May 26, 2016
A watertight project in a unique setting – Pannal Water Tower roof window case study, as featured on Channel 4 Restoration Man.
Restoration of period buildings can be great projects to work on especially when combining the old with the new in design and functionality. The proportion of time taken to buy the building, get planning permission and then the appropriate resources to fulfill the desired end result is a project management task not to be taken lightly – a worthy subject matter for a roof window case study that might help you avoid some potential pitfalls.
A recent Yorkshire water tower project became the subject of Channel 4’s Restoration Man – making a mammoth 46ft tower in the middle of a prosperous residential area your home is tall order for anyone.
This must be one of the last brick, public water supply towers built, as reinforced concrete was being extensively used for water towers at this time. The water tower was built by Harrogate Corporation Waterworks Department to serve the village of Kirkby Overblow. The brick tower used to support a sectional cast iron tank of 37,500 gallons and the tower went out of service and fell into a shabby state. Eventually Yorkshire Water became the owners of the tower, obtained planning permission for conversion to a dwelling in 2010 and put the tower up for sale.
The tower was purchased by an couple who have a bold plan and have combined an ultra modern light emitting design to offset the overpowering features of the tower to give a sympathetic transformation to a domestic dwelling.
The internal layout of the Pannal Water Tower includes a ground-floor living kitchen, mezzanine sitting area with stairs to two bedrooms and a bathroom, while the fourth floor is taken up with a fabulous master suite and a spiral staircase to the converted tank. The couple are also planning to light and fit a removable glass top to a 300ft well on the ground floor.
There is an extension to the middle floor to create a side annexe which is transformed by extra light using energy efficient glass and two Roof Maker 2 x 1 metre fixed flat triple glazed rooflights. This will allow n incredible 4m2 of natural light to flood in from above – making it the perfect roof window case study for prospective customers like you.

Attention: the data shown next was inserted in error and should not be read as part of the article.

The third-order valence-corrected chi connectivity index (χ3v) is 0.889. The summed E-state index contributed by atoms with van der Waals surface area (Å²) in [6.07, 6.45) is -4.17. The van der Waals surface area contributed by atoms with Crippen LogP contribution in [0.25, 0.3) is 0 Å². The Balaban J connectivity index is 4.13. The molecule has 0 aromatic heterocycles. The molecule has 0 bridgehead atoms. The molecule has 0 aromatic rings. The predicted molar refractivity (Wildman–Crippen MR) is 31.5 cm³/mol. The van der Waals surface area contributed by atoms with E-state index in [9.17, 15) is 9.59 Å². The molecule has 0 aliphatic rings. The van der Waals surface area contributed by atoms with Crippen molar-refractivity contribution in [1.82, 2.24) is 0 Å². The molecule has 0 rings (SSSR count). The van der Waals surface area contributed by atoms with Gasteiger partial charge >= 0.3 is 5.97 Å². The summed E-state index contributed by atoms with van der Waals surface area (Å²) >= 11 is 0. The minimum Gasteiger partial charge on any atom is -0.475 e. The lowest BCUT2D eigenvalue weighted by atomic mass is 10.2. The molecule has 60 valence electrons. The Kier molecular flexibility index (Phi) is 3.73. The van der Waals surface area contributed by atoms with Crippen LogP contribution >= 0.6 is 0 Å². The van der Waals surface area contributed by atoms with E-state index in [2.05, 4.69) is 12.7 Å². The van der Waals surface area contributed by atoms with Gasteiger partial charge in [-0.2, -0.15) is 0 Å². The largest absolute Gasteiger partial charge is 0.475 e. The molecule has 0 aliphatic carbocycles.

Are you facing a similar challenge on an ambitious build? If you’re struggling to choose the best skylights for your project, why not download our handy 15-point guide to choosing a rooflight?
January 26, 2016
Planning for enough natural light is important for the functionality of a home and Roof Maker skylights help the clients of this extension in Sheffield create a bright and enjoyable space.
Abundant natural light in a home not only saves electrical energy but also creates a positive effect on the mood of you and your family, brightening your day and bringing a welcoming feel to your living area
At this stunning extension in Sheffield, award winning Whitshaw Builders, chose two Slimline® roof lanterns and a fixed flat rooflight to help create a contemporary and minimal design, and giving us the perfect opportunity to bring you this roof light case study.
The extension is in keeping with the character of the existing dwelling and respectful of the surrounding vernacular. The proposal is traditional in its form however the use of a flat roof and roof lanterns create a really contemporary feel.
As shown in the roof light case study, the client wanted to create a more habitable space that all the family could share together which had a strong connection to the garden. The main feature of this design and build is the use of the glass roof lanterns.
The full height glazing and roof lanterns also help create better interaction with the garden to encourage inside and outside living.
We love incorporating rooflights into the designs of our projects, they are a great way of letting light in and allow us to create a really modern look.
We have used continued to use Roof-Maker skylights since the initial project at Kensington Chase in Sheffield, not only are their products great but also because they offer value for money and the service we receive from the team is second to none.
James Shaw | Whitshaw Builders